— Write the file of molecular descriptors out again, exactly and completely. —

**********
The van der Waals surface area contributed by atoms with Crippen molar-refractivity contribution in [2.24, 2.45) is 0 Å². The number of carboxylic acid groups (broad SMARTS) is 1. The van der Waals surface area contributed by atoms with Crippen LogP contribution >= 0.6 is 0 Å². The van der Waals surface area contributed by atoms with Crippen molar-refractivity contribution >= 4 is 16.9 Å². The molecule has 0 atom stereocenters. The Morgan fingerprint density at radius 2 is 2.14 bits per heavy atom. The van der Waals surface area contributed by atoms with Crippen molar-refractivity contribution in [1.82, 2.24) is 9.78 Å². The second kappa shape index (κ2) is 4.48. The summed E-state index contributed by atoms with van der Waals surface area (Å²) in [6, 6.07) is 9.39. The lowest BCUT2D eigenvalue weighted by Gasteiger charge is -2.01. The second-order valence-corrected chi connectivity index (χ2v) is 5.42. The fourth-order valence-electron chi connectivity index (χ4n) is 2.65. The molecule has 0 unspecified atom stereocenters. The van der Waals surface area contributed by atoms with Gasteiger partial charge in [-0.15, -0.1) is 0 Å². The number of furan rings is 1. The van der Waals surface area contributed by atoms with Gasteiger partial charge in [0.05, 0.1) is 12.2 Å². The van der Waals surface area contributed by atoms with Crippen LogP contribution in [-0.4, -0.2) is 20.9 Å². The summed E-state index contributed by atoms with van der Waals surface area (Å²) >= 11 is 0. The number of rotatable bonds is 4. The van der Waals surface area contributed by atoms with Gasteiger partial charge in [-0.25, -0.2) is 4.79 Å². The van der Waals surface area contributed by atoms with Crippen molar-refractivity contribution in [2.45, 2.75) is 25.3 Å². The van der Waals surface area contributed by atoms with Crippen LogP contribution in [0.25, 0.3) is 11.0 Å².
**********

The van der Waals surface area contributed by atoms with Crippen molar-refractivity contribution in [2.24, 2.45) is 0 Å². The number of carboxylic acid groups (broad SMARTS) is 1. The van der Waals surface area contributed by atoms with Crippen LogP contribution >= 0.6 is 0 Å². The van der Waals surface area contributed by atoms with Crippen molar-refractivity contribution >= 4 is 16.9 Å². The molecule has 0 atom stereocenters. The Morgan fingerprint density at radius 2 is 2.14 bits per heavy atom. The van der Waals surface area contributed by atoms with Crippen molar-refractivity contribution in [1.82, 2.24) is 9.78 Å². The second kappa shape index (κ2) is 4.48. The summed E-state index contributed by atoms with van der Waals surface area (Å²) in [6, 6.07) is 9.39. The lowest BCUT2D eigenvalue weighted by Gasteiger charge is -2.01. The second-order valence-corrected chi connectivity index (χ2v) is 5.42. The fourth-order valence-electron chi connectivity index (χ4n) is 2.65. The molecule has 0 unspecified atom stereocenters. The van der Waals surface area contributed by atoms with Gasteiger partial charge in [-0.15, -0.1) is 0 Å². The number of furan rings is 1. The van der Waals surface area contributed by atoms with Gasteiger partial charge in [0.05, 0.1) is 12.2 Å². The van der Waals surface area contributed by atoms with Crippen LogP contribution in [-0.4, -0.2) is 20.9 Å². The summed E-state index contributed by atoms with van der Waals surface area (Å²) >= 11 is 0. The number of rotatable bonds is 4. The van der Waals surface area contributed by atoms with Gasteiger partial charge in [-0.25, -0.2) is 4.79 Å². The van der Waals surface area contributed by atoms with Crippen molar-refractivity contribution in [2.45, 2.75) is 25.3 Å². The van der Waals surface area contributed by atoms with Crippen LogP contribution in [0.25, 0.3) is 11.0 Å².